Historical Memories: A Critical Factor in China’s Japan Policy
Photo Credit: Chinatopix
By Amrita Jash

Historical Memories: A Critical Factor in China’s Japan Policy

Jan. 09, 2017  |     |  0 comments

Beijing’s relationship with Tokyo is often defined as that of “cold politics, hot economics.” What makes matters “cold” are political controversies over issues such as Japanese leaders’ visits to the Yasukuni Shrine, history textbooks, the sovereignty row over Diaoyu/Senkaku Islands, biological weapons, comfort women and others, which make history the dominant factor in China’s present relations with Japan. Concomitantly, the increasing anti-Japanese sentiment in the Chinese public over Japan’s wartime aggression further contributes to the fragility in the relationship.

Given the historical discord, Beijing’s Japan policy strongly stresses on “taking history as a mirror and looking forward to the future.” Adhering to this sentimental rhetoric, China’s principal policy towards Japan is edged on the condition that Japan should adopt a correct view of its history of the invasion and take tangible actions to win the trust of its Asian neighbors and the international community. What explains China’s attitude towards Japan?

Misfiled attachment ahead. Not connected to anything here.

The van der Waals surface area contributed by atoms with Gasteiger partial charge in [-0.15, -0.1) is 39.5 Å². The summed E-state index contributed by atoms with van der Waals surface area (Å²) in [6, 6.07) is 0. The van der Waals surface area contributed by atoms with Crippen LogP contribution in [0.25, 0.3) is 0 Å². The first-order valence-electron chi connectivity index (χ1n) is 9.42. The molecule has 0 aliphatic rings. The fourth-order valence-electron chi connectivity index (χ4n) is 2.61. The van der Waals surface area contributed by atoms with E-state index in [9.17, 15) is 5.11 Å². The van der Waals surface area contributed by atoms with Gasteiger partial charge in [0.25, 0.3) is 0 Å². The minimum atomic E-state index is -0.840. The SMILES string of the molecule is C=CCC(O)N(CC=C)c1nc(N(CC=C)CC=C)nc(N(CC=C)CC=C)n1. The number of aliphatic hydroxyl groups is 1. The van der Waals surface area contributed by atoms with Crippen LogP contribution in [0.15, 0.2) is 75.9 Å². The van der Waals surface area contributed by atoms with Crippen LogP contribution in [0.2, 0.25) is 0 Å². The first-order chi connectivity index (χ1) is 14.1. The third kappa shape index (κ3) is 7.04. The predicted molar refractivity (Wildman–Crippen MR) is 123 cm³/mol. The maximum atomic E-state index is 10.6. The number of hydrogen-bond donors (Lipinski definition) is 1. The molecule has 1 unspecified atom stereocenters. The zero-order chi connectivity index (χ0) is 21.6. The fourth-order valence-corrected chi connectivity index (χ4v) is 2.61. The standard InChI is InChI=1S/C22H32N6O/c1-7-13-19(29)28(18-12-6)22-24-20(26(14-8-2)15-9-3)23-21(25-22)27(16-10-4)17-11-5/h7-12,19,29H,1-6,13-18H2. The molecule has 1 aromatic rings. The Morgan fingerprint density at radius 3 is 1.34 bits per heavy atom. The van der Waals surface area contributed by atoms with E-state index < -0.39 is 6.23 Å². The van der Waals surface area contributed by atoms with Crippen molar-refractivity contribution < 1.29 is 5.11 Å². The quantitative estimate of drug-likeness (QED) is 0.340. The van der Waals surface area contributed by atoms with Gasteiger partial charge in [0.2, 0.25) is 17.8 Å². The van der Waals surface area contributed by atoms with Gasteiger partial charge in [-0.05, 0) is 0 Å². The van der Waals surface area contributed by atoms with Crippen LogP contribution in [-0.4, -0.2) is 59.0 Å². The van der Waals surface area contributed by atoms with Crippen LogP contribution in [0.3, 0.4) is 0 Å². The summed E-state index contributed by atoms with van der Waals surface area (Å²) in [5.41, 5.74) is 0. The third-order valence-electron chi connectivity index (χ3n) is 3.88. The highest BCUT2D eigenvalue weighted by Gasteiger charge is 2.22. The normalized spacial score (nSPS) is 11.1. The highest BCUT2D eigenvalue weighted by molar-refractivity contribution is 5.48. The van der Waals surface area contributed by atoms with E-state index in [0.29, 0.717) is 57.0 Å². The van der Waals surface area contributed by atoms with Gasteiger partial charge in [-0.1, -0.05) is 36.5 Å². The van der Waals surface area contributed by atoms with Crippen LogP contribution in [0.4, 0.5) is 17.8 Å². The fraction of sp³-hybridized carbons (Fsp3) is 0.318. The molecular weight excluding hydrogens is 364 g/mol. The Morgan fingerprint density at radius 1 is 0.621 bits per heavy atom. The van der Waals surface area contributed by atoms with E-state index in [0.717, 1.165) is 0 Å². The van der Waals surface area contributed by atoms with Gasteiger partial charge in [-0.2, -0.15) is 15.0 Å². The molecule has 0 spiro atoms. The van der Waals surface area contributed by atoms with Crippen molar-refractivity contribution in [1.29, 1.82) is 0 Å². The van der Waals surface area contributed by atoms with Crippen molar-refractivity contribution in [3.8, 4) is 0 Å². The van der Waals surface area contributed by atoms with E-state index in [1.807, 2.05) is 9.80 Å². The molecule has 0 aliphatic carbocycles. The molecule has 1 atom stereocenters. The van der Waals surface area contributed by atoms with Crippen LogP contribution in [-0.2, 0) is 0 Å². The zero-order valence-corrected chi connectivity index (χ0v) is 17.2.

Conventional wisdom suggests that time can heal all wounds and that economic interdependence can mitigate grievances. However, for China, this is a paradox as time, rather than healing the wounds of past wars, has become a bitter recollection of history that has bedeviled both official and popular relations. China and Japan’s annual bilateral trade of over USD 300 billion has significantly failed to mitigate their grievances, thus proving the neo-liberal logic false. For China, historical memories act as a serious constraint in altering its outlook towards Japan, which is strongly informed by the sense of its national humiliation in the hands of the Japanese.

What makes the “historical memories” so important in China’s relations with Japan? It is because the memories are derived from the sense of national humiliation. In China, national humiliation exists in the rubric of a huge psychological gap between its central status as the glorious Empire of East Asia during its 5,000-year civilization and a peripheral nation-state that was invaded by foreign imperialists in the 19th and early 20th centuries. Rather than glorifying the Chinese people’s achievements, these historical narratives have mainly centered on the defeats, injustices, and humiliations that China has suffered. The discourse on China’s past humiliations revolve around the central theme of “the Century of Humiliation and the quest to restore China’s lost dignity and power.” For China, “victim” over “victor” has been imbibed in the historical consciousness.